Back to my point — checking out at the grocery store, can you confidently say that your food is full of the nutrition that you need, that your family needs? Let me say this about food products and the process of making their nutrition labels, nutrition standards, and care for the general public. Big corporations do not care about the general public’s health regarding food purchases or what they sell to you. I worked for a major fitness and nutrition franchise in Santa Monica as a recipe developer and tester, culinary and nutrition expert. Their nutrition product line is advertised as containing “globally resourced” ingredients, meanwhile the R&D department admitted in our monthly meetings that many of those ingredients came from China because it is cheap. The nutrition department also had minimal recipe testing to ensure the public would be pleased with the outcome. What do you get when you buy cheaply made products with guides for the consumer that haven’t been tested? The answer is how big business and corporations operate because they don’t care about the consumer, about their health, or well-being. They just want their pockets filled and will happily sell you a bag labeled “Shakeology” will all these ingredients listed and their marketing on point making it look like a quality item, all the while you are fooled into purchasing it because you think it is something you need for your body.

Flowing into my final point — our food supply during this whole pandemic hasn’t changed for major chain grocery stores, but took a major toll on outdoor farmer’s markets where vendors rely on business to remain local farming. Other than paper products and cleaning supplies, grocery stores remained open to distribute food per norm even if they had reduced hours. Additionally, fast food chains were permitted open this whole time, but restaurants with no drive-thru window or quick-cook foods were intimidated to shut down under the COVID-19 mask/face covering mandate. I have never encountered a fast food chain that offered a truly healthful, macronutrient balanced meal. My mom will protest that McDonald’s has a salad — but when you read what is in it, somehow they feel it necessary to add in sugar to the salad? If I’m adding sugar in any form to a salad, it is fruit or honey in the dressing. Fast food has that nomenclature for a reason. Fast food cooking styles aren’t the most healthful, as they typically consist of convection cooking, like deep drying and sautéing with fat, which easily sneak in hundreds of lipid calories resulting in a high omega-6 content in the body. Omega-6 is a necessary fat for our cells, however, ingesting amounts that heavily outweigh Omega-3 lipid content (receive from eating walnuts, flaxseed, non-GMO edamame, wild caught salmon) induces a state of inflammation in the body. Most Americans eat a Westernized diet, therefore a prolonged state of inflammation in the body is highly likely, and couple this with the past year of stay-at-home orders and we have a recipe for increased nutrition and lifestyle related illnesses across the nation. This doesn’t just correlated to being overweight and hypertension. Whole body inflammation increases cortisol, which is a catabolic hormone that signals the body to break down lean muscle for energy, in turn transitioning carbohydrate usage into storage via triglycerides in lipocytes and glycogen in the liver. When we don’t exercise or use our bodies, our triglyceride storage starts to accumulate because glycogen can only hold so much in the liver. This turns into body fat. Wonder why you might’ve put on weight quickly if your routine was abruptly changed this past year? Maybe this answered your question. Our government, under the guises of many nutrition-related masks, promotes a food supply that fills their pockets, not supports that is best for our public health, traditional values, and cultural heritage.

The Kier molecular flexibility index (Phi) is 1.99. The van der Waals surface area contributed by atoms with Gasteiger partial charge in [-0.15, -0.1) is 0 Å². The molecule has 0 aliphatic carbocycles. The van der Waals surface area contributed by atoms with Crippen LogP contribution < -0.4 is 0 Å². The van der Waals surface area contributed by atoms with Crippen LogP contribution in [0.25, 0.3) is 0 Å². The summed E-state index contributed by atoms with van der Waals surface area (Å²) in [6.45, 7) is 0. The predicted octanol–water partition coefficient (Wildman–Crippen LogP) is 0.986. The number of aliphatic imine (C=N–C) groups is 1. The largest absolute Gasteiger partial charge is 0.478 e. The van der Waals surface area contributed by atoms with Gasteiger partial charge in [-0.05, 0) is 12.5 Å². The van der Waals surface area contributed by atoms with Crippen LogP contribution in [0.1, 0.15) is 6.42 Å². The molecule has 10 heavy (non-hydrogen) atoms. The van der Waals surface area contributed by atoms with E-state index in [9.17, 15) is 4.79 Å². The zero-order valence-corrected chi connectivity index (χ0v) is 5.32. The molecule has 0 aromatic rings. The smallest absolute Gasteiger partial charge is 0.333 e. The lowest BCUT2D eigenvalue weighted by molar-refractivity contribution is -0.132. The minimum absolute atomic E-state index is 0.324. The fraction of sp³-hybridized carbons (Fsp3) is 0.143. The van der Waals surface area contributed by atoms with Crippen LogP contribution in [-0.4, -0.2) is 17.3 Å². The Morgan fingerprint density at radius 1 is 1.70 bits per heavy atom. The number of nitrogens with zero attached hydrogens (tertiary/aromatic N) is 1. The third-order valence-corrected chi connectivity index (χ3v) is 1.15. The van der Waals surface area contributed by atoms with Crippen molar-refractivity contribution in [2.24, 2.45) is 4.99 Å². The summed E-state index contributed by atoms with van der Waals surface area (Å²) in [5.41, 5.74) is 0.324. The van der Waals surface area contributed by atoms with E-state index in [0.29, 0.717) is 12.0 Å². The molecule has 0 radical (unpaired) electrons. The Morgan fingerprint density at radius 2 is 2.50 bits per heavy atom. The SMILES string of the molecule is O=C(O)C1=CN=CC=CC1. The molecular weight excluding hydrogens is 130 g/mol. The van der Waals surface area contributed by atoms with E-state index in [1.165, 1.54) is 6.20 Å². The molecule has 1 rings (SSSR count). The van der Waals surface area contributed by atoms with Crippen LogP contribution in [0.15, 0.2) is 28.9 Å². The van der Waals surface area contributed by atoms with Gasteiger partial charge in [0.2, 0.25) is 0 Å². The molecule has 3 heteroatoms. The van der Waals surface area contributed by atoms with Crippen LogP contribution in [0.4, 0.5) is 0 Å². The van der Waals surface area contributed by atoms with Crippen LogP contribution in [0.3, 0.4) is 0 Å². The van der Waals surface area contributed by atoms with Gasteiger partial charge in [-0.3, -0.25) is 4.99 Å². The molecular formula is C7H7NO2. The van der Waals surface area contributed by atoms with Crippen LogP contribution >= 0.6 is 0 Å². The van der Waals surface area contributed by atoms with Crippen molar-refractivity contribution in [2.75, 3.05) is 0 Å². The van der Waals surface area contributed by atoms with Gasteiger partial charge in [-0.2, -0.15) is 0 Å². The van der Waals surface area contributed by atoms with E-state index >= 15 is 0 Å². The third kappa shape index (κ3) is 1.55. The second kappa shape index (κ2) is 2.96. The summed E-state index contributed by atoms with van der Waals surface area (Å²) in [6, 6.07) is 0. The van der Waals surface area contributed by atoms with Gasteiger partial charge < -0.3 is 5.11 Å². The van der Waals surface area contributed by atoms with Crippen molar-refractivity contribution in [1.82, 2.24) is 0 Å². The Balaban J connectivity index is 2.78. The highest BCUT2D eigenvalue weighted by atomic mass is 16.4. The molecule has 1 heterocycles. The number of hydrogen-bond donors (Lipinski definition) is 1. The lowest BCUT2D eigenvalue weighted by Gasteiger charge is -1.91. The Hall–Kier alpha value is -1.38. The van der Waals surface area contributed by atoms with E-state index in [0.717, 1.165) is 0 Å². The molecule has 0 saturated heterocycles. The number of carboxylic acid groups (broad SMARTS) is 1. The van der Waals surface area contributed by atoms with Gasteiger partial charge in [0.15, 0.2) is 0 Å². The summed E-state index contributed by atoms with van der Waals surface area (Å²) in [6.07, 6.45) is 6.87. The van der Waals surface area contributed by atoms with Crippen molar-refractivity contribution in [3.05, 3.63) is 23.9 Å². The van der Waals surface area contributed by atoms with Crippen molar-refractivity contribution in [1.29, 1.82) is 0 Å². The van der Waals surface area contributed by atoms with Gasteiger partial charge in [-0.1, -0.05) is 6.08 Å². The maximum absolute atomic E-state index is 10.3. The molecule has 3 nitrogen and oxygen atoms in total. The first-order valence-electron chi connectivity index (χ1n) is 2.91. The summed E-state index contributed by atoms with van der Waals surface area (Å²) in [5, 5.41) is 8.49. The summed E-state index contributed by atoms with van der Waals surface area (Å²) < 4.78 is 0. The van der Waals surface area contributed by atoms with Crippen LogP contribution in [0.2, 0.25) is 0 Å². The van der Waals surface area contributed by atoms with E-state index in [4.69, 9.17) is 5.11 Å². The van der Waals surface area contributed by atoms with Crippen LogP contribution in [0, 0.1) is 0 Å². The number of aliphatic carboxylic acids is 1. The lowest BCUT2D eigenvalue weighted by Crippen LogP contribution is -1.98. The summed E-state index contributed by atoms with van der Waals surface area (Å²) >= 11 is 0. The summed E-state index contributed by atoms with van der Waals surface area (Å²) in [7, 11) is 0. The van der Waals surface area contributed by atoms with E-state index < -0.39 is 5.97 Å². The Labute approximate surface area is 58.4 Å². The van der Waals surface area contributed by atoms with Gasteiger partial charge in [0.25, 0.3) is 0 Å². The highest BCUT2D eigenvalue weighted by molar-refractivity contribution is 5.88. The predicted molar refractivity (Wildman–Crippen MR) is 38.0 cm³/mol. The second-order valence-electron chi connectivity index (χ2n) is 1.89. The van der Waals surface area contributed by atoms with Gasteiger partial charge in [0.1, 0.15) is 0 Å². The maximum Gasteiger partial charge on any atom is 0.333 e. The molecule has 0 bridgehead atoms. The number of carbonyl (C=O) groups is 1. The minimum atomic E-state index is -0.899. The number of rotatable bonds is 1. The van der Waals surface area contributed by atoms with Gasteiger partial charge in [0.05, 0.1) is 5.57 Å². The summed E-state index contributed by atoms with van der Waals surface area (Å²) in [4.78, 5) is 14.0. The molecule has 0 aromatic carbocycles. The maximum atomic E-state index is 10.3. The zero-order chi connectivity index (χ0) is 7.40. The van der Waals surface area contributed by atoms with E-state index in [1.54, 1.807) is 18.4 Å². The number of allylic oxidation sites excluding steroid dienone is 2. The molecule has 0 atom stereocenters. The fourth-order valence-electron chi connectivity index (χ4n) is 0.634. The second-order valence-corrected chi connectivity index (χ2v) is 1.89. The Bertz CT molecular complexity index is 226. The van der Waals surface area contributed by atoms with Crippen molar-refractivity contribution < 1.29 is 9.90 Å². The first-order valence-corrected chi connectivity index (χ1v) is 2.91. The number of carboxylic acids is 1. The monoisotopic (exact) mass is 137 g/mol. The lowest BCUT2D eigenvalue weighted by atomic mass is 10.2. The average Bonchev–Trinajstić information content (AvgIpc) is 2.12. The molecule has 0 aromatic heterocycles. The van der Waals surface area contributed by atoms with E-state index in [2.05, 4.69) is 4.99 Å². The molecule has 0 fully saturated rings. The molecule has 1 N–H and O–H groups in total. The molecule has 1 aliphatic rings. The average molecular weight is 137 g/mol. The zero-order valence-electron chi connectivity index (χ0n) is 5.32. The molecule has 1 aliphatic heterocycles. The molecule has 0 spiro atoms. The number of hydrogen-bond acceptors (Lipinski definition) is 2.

What I want you to get from this journal are three things: One, do your part to support local agriculture producers and minimize import purchases. Not only will you support your local economy this way, but you’ll literally feel better eating food grown near your residence. Two, aim to cook your own meals and get familiar with what you are buying. Be experimental, follow a recipe, invite friends over — do whatever you need to get comfortable in the kitchen. Three, research nutrition and lifestyle diagnoses that are common and see what connections you can make between our current way of life and the disease pathology. More often than not, what we put in our bodies manifest any disease output, so if you’re only eating potato chips and hotdogs, then your body is going to manifest that it is lacking nutrition in some way.

For my next journal, I plan to discuss organic versus non-GMO in the food supply, seasonal growing and eating, as well as my farmer’s market and grocery store guide on how to pick produce and interpret nutrition labels. Thank you for reading.